But as a day has passed, I’ve grown more and more excited about his award. One person whose opinion I greatly respect prodded us on Twitter:
“It’s the height of cynicism, and the triumph of punditry, to scoff from the sidelines at President Obama’s Nobel Peace Prize.”
I don’t think all the negative reactions to the award from the left have been simple, sarcastic scoffing. Many are related to the continuing hugeness of the American war machine, the missile strikes on civilians in Afghanistan, the failure to satisfactorily shut Guantanamo.
Ugandan journalist Andrew Mwenda wrote an interesting response to Obama’s Ghana speech for foreignpolicy.com. In it, he claims Obama has missed the point. It’s an interesting argument, though I’m not sure it’s justified based on the speech alone. A short excerpt:
The lesson for Obama is that Africa is likely to get better with less meddling in its affairs by the West, not more — whether that meddling is through aid, peacekeeping, or well-written speeches. Africa needs space to make mistakes and learn from them. The solutions for Africa have to be shaped and articulated by Africans, not outsiders. Obama needs to listen to Africans much more, not lecture them using the same old teleprompter.
In August 2007, at the commencement of the Dream for Darfur torch relay, Mia Farrow and an 8 year old Darfurian refugee walk into a sandstorm near the Sudan-Chad border. By the Genocide Intervention Network, used with a Creative Commons license via flickr. (See my comments on this photo at the end of the post!)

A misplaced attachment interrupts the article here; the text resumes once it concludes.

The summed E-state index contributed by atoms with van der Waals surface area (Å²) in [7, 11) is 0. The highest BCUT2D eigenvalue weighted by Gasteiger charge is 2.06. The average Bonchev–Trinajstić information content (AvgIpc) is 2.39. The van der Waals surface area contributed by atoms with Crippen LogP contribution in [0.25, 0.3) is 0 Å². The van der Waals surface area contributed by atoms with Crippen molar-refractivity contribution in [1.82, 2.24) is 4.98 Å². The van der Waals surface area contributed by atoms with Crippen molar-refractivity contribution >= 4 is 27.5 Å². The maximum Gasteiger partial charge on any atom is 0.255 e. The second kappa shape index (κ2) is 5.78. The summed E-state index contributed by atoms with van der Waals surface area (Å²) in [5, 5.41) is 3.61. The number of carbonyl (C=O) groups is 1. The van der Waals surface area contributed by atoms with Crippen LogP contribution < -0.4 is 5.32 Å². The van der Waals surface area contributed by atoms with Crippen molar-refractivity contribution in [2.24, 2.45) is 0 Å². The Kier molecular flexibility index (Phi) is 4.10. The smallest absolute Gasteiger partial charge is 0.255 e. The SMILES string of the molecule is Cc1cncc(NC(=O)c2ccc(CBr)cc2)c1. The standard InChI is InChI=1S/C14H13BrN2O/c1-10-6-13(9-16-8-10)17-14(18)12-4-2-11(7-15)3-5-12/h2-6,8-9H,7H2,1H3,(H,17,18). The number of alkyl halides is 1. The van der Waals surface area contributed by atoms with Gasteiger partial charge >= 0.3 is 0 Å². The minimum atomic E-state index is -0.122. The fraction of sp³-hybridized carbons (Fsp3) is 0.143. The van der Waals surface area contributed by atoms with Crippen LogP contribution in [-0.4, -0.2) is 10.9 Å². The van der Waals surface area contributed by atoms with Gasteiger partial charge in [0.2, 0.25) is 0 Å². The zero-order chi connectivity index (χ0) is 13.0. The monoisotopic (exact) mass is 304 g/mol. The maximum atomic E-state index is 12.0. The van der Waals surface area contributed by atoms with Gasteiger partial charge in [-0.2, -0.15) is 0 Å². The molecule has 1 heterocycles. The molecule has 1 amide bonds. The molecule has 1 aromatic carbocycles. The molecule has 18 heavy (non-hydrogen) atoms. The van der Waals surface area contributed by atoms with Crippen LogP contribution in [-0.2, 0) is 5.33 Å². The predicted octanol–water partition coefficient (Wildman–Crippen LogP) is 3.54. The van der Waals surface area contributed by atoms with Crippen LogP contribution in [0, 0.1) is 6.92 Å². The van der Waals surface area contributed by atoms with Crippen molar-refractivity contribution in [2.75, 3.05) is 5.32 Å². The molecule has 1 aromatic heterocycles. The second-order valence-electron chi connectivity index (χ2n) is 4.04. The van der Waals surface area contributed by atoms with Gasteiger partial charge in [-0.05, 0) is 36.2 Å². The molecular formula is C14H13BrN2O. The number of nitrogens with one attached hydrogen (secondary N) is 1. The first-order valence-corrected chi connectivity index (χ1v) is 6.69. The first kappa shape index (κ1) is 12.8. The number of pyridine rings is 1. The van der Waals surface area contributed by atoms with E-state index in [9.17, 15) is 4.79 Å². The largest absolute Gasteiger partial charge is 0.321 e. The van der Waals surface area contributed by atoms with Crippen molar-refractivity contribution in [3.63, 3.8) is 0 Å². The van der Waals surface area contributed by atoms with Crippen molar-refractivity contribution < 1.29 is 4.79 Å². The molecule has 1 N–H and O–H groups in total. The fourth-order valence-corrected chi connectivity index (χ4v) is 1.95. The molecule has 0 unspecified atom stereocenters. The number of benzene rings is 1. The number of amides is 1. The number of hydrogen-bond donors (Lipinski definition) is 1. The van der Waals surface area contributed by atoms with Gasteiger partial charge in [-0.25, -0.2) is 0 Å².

Visit the Save Darfur website these days and it’s hard to tell what the coalition thinks of Obama’s approach to Sudan. The news stories the site highlights on the left seem to be chosen to show the president’s inaction; the blog posts that the SDC folks author seem to cautiously praise him. Overall, I’ve sensed frustration with Obama emanating from the SDC camp — despite Obama’s appointment of Scott Gration as special envoy to Sudan, per the coalition’s request to appoint an envoy. It seems like the coalition doesn’t think he’s been bold enough.
I’m getting a daily digest from the expert friend I mentioned in the previous post and picking out some highlights. Here are some of his thoughts about two of the biggest questions I have: How popular is Ahmadinejad, really? And what should Obama be doing in reaction?